MH60S

Saturday, May 14, 2011

Disaster Relief: Filling the Gaps with Volunteers

A couple of weeks ago, I was out providing disaster assessment (DA) evaluations for the Red Cross in the areas smacked hard by the North Carolina tornadoes. The Red Cross uses the DA evals to estimate the financial needs of the individuals/communities struck by such disasters and, later, will talk with those impacted about getting them some temporary shelter, money for groceries, clothing and bedding (as needed).

Everywhere the DA teams deployed, we saw the yellow shirted members of the NC Baptist Men disaster relief teams deployed, cutting up downed trees, clearing debris, helping with emergency home repairs and through their filed kitchens, providing meals to victims and volunteers.

Here's a nice piece from the Raleigh News & Observer noting this good work, under the headline,
"Tornado victims praise work done by N.C. Baptist Men crews":
It's been nearly a month since the tornadoes hit, and Baptist Men volunteers have provided more than 8,500 volunteer days, completed more than 1,050 jobs and served more than 70,000 meals.

Many volunteers are retired. Others use vacation time. All pay their own travel expenses and a small fee that covers housing, usually in a church, and meals, prepared by other N.C. Baptist Men volunteers.

Dwayne Patterson, neighborhood services supervisor for the city, said the Baptist Men fill a huge gap by doing on private property what the city can't do and insurance won't pay for and residents can't afford.

"And they're so efficient and so effective," Patterson said. "They've been able to get a tremendous amount of cleanup done that would have taken weeks or months."

The work helps the whole community, Patterson said, not just those on whose property the Baptists labor.

You might note in the comments that even these good deeds get challenged by people who either lack faith ("So although I don't believe in the bulk of the religious dogma that these folks do I can certainly appreciate the fine, charitable, humanitarian work they are doing. Its a conundrum that I'm all too aware of. I don't respect their beliefs but some of the good they do, evidenced here certainly gets my attention. That makes me think further that what's the difference what we believe or don't believe? Its the kind of people we are, aside from our beliefs, and what we DO and how we act toward each other that counts the most.") or who feel the NCBM gets too much favorable publicity to the detriment of other groups (". . . there are many individuals and groups that assist in disasters. But, these other groups are just not published about in this highly prejudicial newspaper that slants its articles in favor of the Southern Baptist Convention only.").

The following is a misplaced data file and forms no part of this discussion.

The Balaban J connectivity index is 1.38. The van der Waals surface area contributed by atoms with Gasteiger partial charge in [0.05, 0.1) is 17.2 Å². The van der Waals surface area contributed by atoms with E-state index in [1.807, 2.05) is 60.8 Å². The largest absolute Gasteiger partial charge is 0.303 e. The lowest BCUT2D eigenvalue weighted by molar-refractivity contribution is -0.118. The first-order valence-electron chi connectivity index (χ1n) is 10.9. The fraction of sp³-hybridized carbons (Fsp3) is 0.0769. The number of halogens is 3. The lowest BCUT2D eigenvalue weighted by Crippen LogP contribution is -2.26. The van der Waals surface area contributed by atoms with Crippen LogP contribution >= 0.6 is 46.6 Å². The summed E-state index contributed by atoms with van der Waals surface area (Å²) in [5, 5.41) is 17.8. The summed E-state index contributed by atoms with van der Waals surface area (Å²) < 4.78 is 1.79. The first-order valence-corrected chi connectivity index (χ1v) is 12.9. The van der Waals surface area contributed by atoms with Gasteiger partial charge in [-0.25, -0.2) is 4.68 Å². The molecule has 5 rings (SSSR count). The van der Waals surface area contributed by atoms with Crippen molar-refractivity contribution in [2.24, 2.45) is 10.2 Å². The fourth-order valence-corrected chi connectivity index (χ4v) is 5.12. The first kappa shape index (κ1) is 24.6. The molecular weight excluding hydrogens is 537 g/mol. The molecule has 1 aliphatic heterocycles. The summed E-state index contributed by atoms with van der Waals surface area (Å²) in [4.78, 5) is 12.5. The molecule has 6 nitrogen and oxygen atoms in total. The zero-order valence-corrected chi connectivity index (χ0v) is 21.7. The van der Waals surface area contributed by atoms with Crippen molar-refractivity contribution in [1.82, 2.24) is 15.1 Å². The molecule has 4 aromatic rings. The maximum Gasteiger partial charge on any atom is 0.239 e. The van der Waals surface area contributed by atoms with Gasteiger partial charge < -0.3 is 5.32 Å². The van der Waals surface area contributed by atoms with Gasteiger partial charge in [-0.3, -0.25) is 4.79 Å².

I did see other organizations out in the field (Methodist Men, Samaritan's Purse, Salvation Army for example) and know they all made outstanding contributions to helping the victims. I did not see any organization of avowed atheists or agnostics out marshaling their resources to help anyone. Maybe they feel that their tax money is enough. Though members of all the charitable orgs mentioned above also pay taxes.

Humans.

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